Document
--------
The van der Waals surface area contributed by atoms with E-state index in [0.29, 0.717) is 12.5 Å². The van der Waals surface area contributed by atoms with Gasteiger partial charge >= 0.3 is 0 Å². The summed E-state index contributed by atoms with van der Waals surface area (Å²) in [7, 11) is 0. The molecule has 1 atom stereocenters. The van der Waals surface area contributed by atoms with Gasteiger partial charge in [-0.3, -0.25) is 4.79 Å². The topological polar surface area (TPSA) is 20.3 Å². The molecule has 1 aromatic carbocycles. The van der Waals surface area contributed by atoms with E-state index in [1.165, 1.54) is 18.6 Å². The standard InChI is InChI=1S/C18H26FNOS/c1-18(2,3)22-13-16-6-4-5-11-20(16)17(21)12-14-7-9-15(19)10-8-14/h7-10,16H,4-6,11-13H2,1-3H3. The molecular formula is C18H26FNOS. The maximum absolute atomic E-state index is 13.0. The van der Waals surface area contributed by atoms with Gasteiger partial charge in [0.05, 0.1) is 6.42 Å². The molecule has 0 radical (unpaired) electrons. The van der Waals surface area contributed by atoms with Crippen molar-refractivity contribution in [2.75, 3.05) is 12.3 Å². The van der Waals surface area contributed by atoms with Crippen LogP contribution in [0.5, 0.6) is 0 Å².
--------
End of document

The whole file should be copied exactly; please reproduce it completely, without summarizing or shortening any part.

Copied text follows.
The van der Waals surface area contributed by atoms with E-state index in [0.29, 0.717) is 12.5 Å². The van der Waals surface area contributed by atoms with Gasteiger partial charge >= 0.3 is 0 Å². The summed E-state index contributed by atoms with van der Waals surface area (Å²) in [7, 11) is 0. The molecule has 1 atom stereocenters. The van der Waals surface area contributed by atoms with Gasteiger partial charge in [-0.3, -0.25) is 4.79 Å². The topological polar surface area (TPSA) is 20.3 Å². The molecule has 1 aromatic carbocycles. The van der Waals surface area contributed by atoms with E-state index in [1.165, 1.54) is 18.6 Å². The standard InChI is InChI=1S/C18H26FNOS/c1-18(2,3)22-13-16-6-4-5-11-20(16)17(21)12-14-7-9-15(19)10-8-14/h7-10,16H,4-6,11-13H2,1-3H3. The molecular formula is C18H26FNOS. The maximum absolute atomic E-state index is 13.0. The van der Waals surface area contributed by atoms with Gasteiger partial charge in [0.05, 0.1) is 6.42 Å². The molecule has 0 radical (unpaired) electrons. The van der Waals surface area contributed by atoms with Crippen molar-refractivity contribution in [2.75, 3.05) is 12.3 Å². The van der Waals surface area contributed by atoms with Crippen LogP contribution in [0.5, 0.6) is 0 Å².